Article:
Chances are, you’ve disclosed much or all of your personal information to your spouse, and you two have many shared accounts. You need to do several things, ASAP.

  • Change the passwords on your personal accounts, and choose more unusual identifying questions. Your spouse probably knows your mother’s maiden name or the street you grew up on. Destroy any password lists you may have made, whether on your computer or on paper.
  • On accounts that you share but can easily be divided, create your own separate accounts or remove your spouse’s ability to access them.
  • On accounts that you may need to continue to share, set up separate access information. List shared accounts that primarily belong to your spouse or that may have monetary value and give it your attorney. If your spouse locks you out and you feel you should have access, your attorney will have the necessary information.
  • Transfer your own sensitive data from your home computer and shared gadgets, then permanently delete it. You may need to wipe those files from the machine. If you must continue to use that machine, create your own personal username and keep the password secret.
  • Secure your gadgets and those of your children, if you have custody. Remember, whatever your children have access to, your spouse may also have access to, especially when they are visiting. Make sure there are no spy apps or keyloggers on your gadgets, and turn off the “Find My Friends” tracking system. You can also back up all of your information on your gadget and do a full factory reset.  
  • If you’re connected with your ex on any of your social media accounts and you don’t want him or her to see your accounts anymore, make sure you block him or her.

Here is a partial list of the kinds of digital shared accounts you may need to consider:


  • Financial accounts, such as bank, credit card, investment, taxes, and retirement accounts (You may need to talk to an attorney about how to handle these.)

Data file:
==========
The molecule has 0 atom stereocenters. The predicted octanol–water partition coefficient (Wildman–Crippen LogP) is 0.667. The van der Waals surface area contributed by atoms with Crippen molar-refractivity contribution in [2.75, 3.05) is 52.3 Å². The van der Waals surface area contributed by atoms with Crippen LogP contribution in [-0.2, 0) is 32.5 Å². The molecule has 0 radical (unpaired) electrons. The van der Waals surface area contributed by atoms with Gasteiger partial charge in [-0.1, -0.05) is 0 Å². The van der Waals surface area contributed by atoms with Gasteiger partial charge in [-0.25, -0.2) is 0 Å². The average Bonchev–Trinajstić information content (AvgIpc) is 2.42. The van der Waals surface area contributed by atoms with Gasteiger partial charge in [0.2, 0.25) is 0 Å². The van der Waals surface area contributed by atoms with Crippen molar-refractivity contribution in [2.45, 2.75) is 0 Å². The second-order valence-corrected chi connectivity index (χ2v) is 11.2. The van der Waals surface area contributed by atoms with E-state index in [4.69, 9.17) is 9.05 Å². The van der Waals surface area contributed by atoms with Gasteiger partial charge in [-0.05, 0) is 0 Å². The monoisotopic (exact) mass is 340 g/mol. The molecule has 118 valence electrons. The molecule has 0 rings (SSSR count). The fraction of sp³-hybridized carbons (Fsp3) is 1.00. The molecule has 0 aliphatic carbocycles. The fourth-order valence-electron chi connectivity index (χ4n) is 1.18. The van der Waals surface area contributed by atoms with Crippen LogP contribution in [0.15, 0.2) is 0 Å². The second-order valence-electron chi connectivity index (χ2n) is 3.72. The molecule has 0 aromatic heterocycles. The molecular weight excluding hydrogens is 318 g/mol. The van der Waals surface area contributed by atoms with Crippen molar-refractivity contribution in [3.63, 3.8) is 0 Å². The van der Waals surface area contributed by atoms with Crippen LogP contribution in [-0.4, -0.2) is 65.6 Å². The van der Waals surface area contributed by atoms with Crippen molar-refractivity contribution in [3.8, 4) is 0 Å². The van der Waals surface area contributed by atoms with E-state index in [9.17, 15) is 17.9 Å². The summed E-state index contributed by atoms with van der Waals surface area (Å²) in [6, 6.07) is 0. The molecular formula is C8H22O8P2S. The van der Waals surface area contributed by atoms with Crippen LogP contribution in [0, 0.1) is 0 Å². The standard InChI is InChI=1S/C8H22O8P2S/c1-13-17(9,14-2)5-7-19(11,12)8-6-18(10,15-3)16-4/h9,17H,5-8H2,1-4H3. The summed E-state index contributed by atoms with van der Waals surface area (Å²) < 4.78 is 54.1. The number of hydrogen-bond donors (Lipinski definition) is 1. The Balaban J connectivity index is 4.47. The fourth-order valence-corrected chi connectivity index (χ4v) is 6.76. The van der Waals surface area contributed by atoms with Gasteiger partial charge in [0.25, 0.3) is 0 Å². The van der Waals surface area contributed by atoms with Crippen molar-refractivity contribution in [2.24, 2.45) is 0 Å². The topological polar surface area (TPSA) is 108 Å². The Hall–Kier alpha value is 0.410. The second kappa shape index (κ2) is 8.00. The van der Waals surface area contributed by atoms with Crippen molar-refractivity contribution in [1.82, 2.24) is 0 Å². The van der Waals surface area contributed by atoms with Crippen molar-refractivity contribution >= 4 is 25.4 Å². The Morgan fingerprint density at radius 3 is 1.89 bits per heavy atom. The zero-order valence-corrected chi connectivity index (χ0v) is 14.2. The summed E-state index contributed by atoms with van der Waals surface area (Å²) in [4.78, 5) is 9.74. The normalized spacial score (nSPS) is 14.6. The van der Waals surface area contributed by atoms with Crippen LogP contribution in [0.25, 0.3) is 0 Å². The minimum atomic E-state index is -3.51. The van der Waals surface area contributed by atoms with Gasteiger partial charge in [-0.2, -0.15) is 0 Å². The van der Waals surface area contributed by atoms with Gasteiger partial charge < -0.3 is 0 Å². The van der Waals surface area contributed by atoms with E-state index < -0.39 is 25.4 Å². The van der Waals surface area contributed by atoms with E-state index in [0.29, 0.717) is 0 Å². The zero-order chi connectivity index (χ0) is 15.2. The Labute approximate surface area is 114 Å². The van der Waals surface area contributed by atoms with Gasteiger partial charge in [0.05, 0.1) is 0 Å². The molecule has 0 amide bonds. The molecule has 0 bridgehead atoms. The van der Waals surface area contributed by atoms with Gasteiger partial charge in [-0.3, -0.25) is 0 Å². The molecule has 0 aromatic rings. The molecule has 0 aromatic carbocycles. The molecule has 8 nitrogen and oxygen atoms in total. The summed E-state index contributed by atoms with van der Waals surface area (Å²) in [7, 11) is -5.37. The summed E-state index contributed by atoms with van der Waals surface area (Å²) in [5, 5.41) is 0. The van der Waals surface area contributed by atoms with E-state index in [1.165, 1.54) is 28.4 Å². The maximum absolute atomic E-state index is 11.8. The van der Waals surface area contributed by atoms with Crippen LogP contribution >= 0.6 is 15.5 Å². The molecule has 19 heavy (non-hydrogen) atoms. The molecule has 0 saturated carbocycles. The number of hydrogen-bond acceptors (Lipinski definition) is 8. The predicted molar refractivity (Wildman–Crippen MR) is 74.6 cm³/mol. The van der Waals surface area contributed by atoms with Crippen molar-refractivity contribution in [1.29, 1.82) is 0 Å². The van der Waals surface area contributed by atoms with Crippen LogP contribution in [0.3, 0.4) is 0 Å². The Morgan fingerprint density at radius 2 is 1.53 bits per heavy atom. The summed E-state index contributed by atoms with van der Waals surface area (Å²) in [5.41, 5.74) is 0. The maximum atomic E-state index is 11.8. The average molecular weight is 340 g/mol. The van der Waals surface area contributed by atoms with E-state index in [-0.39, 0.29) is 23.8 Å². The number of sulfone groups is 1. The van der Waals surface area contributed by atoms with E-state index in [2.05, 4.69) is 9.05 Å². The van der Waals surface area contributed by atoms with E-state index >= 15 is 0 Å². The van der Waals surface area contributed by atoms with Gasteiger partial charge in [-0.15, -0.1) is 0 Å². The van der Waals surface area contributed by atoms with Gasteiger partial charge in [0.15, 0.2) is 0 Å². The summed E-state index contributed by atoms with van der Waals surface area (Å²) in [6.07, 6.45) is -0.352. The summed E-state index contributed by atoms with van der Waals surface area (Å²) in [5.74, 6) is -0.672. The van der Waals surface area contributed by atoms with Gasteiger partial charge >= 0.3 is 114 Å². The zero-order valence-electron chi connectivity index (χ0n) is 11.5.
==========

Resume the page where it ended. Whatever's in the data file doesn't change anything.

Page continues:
• Insurance accounts (home, car, life, medical)
  • Access to your children’s schools’ parent portals or student portals
  • Medical records
  • Online storage, such as iCloud, Google docs, iTunes, photo storage, computer backup accounts
  • Online rewards, such as frequent flyer miles or credit card points Online entertainment services, such as Netflix, Hulu, ebooks on Kindle, etc.
  • Family email and social media accounts
  • Shared household accounts, such as phone service, amazon account, food delivery service, and any other services with whom you’ve contracted
  • Google calendar
  • Virtual property

Again, this is only a partial list. We try to go over the most common shared accounts with our clients and encourage quick action, but look closely at your digital activity and try to find all the ways you use digital space. Take action on those joint accounts that are clearly yours, and talk to us about the best way to handle the rest.

Consumers in Pennsylvania who are in need of debt relief assistance may benefit from filing for bankruptcy, but they should understand the two primary forms of consumer bankruptcy – Chapter 7 and Chapter 13 – to make the right decision for their needs.

When facing serious debt problems, many consumers can feel stuck and as though they have nowhere to turn. They can be afraid to answer their phone, read their email or get their physical mail for fear of being hounded by yet another debt collector.

The thought of filing for bankruptcy can be hard for some Pennsylvania residents to swallow in part because it can be difficult to know which type of bankruptcy to file for. Understanding how a Chapter 7 bankruptcy works and how a Chapter 13 bankruptcy works can help a person make the right choice for their situation.

Bankruptcy basics

Both types of consumer bankruptcies, Chapter 7 and Chapter 13, allow debtors to retain some assets as both plans identify a threshold for exemptions and items valued below the set level may be kept out of the bankruptcy process.

Another important point to understand is that both bankruptcy plans will evaluate a consumer’s income and expenses. Any money left after basic living expenses are paid may be deemed to be discretionary income.

Consumers should also be aware that some debts are not dischargeable via bankruptcy. Credit Karma explains these include spousal and child support, and some taxes.

Chapter 7 overview

In a Chapter 7 bankruptcy, a person’s nonexempt assets may be seized and used to repay creditors. Debt relief from this type of bankruptcy is achieved relatively quickly once the filing has been made, often within a few months. Any debt included in a Chapter 7 plan is discharged.